5 Smart Gardening Devices to Turn Your Thumb Green
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Just because you are a little absentminded about your houseplants doesn’t mean you can’t be a gardener. In the 21st century, there are plenty of smart tech solutions to care for your plants. Here are five technological tools to keep your plants alive, no matter how terrible a plant parent you are:


A blue sensor is placed in a pot of purple flowers next to a phone with the HelloPlant app open.

Helloplant, a new Kickstarter project, is a sensor that you insert into the soil of your pot to keep tabs on your houseplant. The associated smartphone app will ping you if the Wi-Fi-connected sensor detects that your plant is drying out, and it can tell you where the plant is getting light. The recommendations are customized based on what kind of plant you label it as in the app. Best of all, it’s cheaper than other smart gardening solutions, coming in at just under $26 per sensor.

Find it: Kickstarter

2. PARROT POT; $90

Parrot’s smart pots use embedded sensors to monitor and tend to your plants whether you’re home or not. They are self-watering, preventing you from under-watering or over-watering your delicate houseplants. You can go on vacation for up to a month and the Parrot Pot will take care of your precious basil plant for you. The four sensors measure light, temperature, moisture, and fertilizer levels and send the information to your phone so that you can analyze how your plant is doing. It’s the perfect assistant for someone who wants to develop a green thumb but isn’t quite sure how to start.

Find it: Amazon


Three plants in white GROWTH planters are placed on the floor.
Studio Ayaskan

With GROWTH, you never have to worry about your plants outgrowing their pots. The origami-like containers can expand so your growing plant has more room as it gets bigger. Created by the London-based design shop Studio Ayaskan, the white pots will give your apartment a minimal, modern vibe. The pots are not widely available yet, sadly. The studio recommends you subscribe to its newsletter to get an alert when they go on sale.


A white sensor is hidden within the leaves of a potted plant.

PlantLink is another smart sensor that you can insert into your potting soil to detect the moisture level of your plant’s environment. Based on the type of plant, the device will text, email, or send a push alert to your smartphone to tell you when it needs to be watered. PlantLink also makes a smart valve that you hook up to your sprinklers to automatically water your plants. It has its own solar panel and can be programmed to water your plants based on changes in the weather.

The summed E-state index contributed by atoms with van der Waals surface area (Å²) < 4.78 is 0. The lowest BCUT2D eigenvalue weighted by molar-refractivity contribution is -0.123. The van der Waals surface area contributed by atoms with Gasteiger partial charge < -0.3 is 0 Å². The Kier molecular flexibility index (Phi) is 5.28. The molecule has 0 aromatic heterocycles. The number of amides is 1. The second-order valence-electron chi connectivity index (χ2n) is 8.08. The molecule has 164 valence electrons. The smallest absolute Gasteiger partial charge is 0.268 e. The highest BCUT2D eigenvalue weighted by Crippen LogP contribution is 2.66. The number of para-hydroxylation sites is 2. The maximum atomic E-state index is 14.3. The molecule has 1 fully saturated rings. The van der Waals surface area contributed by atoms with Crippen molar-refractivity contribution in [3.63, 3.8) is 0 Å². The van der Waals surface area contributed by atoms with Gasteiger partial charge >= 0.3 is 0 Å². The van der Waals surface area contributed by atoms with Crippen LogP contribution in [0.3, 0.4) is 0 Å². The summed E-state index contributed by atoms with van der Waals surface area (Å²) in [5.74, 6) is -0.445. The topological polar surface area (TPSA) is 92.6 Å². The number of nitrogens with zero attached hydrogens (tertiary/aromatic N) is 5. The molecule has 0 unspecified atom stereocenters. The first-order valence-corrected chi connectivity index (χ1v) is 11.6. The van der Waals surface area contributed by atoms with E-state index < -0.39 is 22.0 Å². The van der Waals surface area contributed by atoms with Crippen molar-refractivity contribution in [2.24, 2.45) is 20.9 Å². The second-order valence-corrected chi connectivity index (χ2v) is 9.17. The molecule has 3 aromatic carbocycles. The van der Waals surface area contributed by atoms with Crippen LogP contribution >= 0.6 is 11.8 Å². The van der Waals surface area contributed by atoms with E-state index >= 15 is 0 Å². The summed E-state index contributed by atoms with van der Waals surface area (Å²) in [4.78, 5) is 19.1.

Find it: Amazon


Three Nanofarm boxes filled with herbs sit next to each other on a wooden table.

If you’re serious about your indoor gardening operation, consider Replantable's Nanofarm, a Kickstarter-backed tabletop produce system that requires zero oversight. You set it up once and wait for your food to grow. It works using Replantable’s Plant Pads, all-in-one seed and nutrient sheets that come in a number of different herb and salad-green varieties. For the Nanofarm, you just fill the tray inside with water, put in a Plant Pad, and close the door until your basil or butter lettuce is ready to harvest.

Find it: Replantable

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This Artist Makes Portraits of Insects From the Plants They Eat
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The plant art of Montreal-based artist Raku Inoue goes way beyond flower arrangements. Inoue, who created the clothing brand Reikan Apparel, fashions intricate portraits of insects out of the plants that make up their habitats, as Laughing Squid spotted.

The series, "Natura Insects," includes butterflies made of flower petals, leaves intricately woven into moth wings, and black widows with rosemary legs. The results are delicate, innocent-looking bugs that no person could bear to squash. Inoue carefully arranges the pretty plant sculptures, then photographs them against a white background, resulting in an unexpected take on the traditional insect display cases seen in natural history museums.

If you like flower-based art, Inoue recently debuted a series in which his flower-petal figures blend into adorable illustrations of kids.

[h/t Laughing Squid]